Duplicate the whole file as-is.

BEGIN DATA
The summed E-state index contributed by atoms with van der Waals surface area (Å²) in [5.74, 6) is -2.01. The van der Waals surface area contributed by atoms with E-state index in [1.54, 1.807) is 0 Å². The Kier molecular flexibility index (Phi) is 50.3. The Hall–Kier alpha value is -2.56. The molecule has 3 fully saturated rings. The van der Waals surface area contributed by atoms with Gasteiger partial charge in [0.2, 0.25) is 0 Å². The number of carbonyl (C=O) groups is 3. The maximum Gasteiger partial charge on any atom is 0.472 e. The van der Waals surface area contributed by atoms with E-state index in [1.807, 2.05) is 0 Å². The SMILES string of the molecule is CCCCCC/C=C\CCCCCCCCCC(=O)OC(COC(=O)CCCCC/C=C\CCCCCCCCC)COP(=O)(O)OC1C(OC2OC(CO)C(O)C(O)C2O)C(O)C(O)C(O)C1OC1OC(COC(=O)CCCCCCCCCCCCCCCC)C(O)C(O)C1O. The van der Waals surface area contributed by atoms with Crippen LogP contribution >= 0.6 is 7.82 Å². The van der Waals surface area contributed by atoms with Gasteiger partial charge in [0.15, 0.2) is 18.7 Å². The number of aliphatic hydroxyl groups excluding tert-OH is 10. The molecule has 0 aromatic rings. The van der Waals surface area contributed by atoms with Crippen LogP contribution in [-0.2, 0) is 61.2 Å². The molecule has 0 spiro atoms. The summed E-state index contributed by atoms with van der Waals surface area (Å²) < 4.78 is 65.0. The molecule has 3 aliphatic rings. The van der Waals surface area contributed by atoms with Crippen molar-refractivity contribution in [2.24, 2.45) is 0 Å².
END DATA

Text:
The summed E-state index contributed by atoms with van der Waals surface area (Å²) in [5.74, 6) is -2.01. The van der Waals surface area contributed by atoms with E-state index in [1.54, 1.807) is 0 Å². The Kier molecular flexibility index (Phi) is 50.3. The Hall–Kier alpha value is -2.56. The molecule has 3 fully saturated rings. The van der Waals surface area contributed by atoms with Gasteiger partial charge in [0.2, 0.25) is 0 Å². The number of carbonyl (C=O) groups is 3. The maximum Gasteiger partial charge on any atom is 0.472 e. The van der Waals surface area contributed by atoms with E-state index in [1.807, 2.05) is 0 Å². The SMILES string of the molecule is CCCCCC/C=C\CCCCCCCCCC(=O)OC(COC(=O)CCCCC/C=C\CCCCCCCCC)COP(=O)(O)OC1C(OC2OC(CO)C(O)C(O)C2O)C(O)C(O)C(O)C1OC1OC(COC(=O)CCCCCCCCCCCCCCCC)C(O)C(O)C1O. The van der Waals surface area contributed by atoms with Crippen LogP contribution >= 0.6 is 7.82 Å². The van der Waals surface area contributed by atoms with Gasteiger partial charge in [0.15, 0.2) is 18.7 Å². The number of aliphatic hydroxyl groups excluding tert-OH is 10. The molecule has 0 aromatic rings. The van der Waals surface area contributed by atoms with Crippen LogP contribution in [-0.2, 0) is 61.2 Å². The molecule has 0 spiro atoms. The summed E-state index contributed by atoms with van der Waals surface area (Å²) < 4.78 is 65.0. The molecule has 3 aliphatic rings. The van der Waals surface area contributed by atoms with Crippen molar-refractivity contribution in [2.24, 2.45) is 0 Å².